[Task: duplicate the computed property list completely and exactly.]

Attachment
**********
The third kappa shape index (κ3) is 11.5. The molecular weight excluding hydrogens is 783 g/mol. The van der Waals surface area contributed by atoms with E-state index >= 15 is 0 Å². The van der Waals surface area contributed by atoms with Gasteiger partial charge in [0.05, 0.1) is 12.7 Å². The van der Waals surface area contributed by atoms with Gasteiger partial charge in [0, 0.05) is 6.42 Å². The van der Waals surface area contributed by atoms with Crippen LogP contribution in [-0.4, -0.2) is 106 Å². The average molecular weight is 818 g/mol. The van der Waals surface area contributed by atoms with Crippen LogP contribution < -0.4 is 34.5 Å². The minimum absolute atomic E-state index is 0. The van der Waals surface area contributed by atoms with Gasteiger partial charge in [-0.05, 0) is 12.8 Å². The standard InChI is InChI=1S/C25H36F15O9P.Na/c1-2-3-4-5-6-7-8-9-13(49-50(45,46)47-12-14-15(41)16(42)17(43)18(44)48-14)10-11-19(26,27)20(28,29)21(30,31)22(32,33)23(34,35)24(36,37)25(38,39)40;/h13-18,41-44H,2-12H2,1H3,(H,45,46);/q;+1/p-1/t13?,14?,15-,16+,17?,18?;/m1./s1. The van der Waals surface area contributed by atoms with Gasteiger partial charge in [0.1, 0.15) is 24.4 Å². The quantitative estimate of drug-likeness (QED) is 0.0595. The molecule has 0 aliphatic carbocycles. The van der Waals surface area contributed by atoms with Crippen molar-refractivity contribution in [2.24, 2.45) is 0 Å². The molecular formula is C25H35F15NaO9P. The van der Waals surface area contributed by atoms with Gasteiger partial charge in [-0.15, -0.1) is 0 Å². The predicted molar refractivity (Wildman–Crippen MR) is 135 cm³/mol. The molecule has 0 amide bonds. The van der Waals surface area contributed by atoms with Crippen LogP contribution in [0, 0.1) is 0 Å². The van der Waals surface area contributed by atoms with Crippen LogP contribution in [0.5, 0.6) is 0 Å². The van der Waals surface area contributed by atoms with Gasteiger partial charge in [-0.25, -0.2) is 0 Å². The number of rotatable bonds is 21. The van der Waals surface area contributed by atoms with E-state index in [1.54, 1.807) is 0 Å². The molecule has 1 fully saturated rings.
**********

The third kappa shape index (κ3) is 11.5. The molecular weight excluding hydrogens is 783 g/mol. The van der Waals surface area contributed by atoms with E-state index >= 15 is 0 Å². The van der Waals surface area contributed by atoms with Gasteiger partial charge in [0.05, 0.1) is 12.7 Å². The van der Waals surface area contributed by atoms with Gasteiger partial charge in [0, 0.05) is 6.42 Å². The van der Waals surface area contributed by atoms with Crippen LogP contribution in [-0.4, -0.2) is 106 Å². The average molecular weight is 818 g/mol. The van der Waals surface area contributed by atoms with Crippen LogP contribution < -0.4 is 34.5 Å². The minimum absolute atomic E-state index is 0. The van der Waals surface area contributed by atoms with Gasteiger partial charge in [-0.05, 0) is 12.8 Å². The standard InChI is InChI=1S/C25H36F15O9P.Na/c1-2-3-4-5-6-7-8-9-13(49-50(45,46)47-12-14-15(41)16(42)17(43)18(44)48-14)10-11-19(26,27)20(28,29)21(30,31)22(32,33)23(34,35)24(36,37)25(38,39)40;/h13-18,41-44H,2-12H2,1H3,(H,45,46);/q;+1/p-1/t13?,14?,15-,16+,17?,18?;/m1./s1. The van der Waals surface area contributed by atoms with Gasteiger partial charge in [0.1, 0.15) is 24.4 Å². The quantitative estimate of drug-likeness (QED) is 0.0595. The molecule has 0 aliphatic carbocycles. The van der Waals surface area contributed by atoms with Crippen molar-refractivity contribution in [2.24, 2.45) is 0 Å². The molecular formula is C25H35F15NaO9P. The van der Waals surface area contributed by atoms with Gasteiger partial charge in [-0.15, -0.1) is 0 Å². The predicted molar refractivity (Wildman–Crippen MR) is 135 cm³/mol. The molecule has 0 amide bonds. The van der Waals surface area contributed by atoms with Crippen LogP contribution in [0, 0.1) is 0 Å². The van der Waals surface area contributed by atoms with Crippen LogP contribution in [0.5, 0.6) is 0 Å². The van der Waals surface area contributed by atoms with Gasteiger partial charge in [-0.25, -0.2) is 0 Å². The number of rotatable bonds is 21. The van der Waals surface area contributed by atoms with E-state index in [1.54, 1.807) is 0 Å². The molecule has 1 fully saturated rings.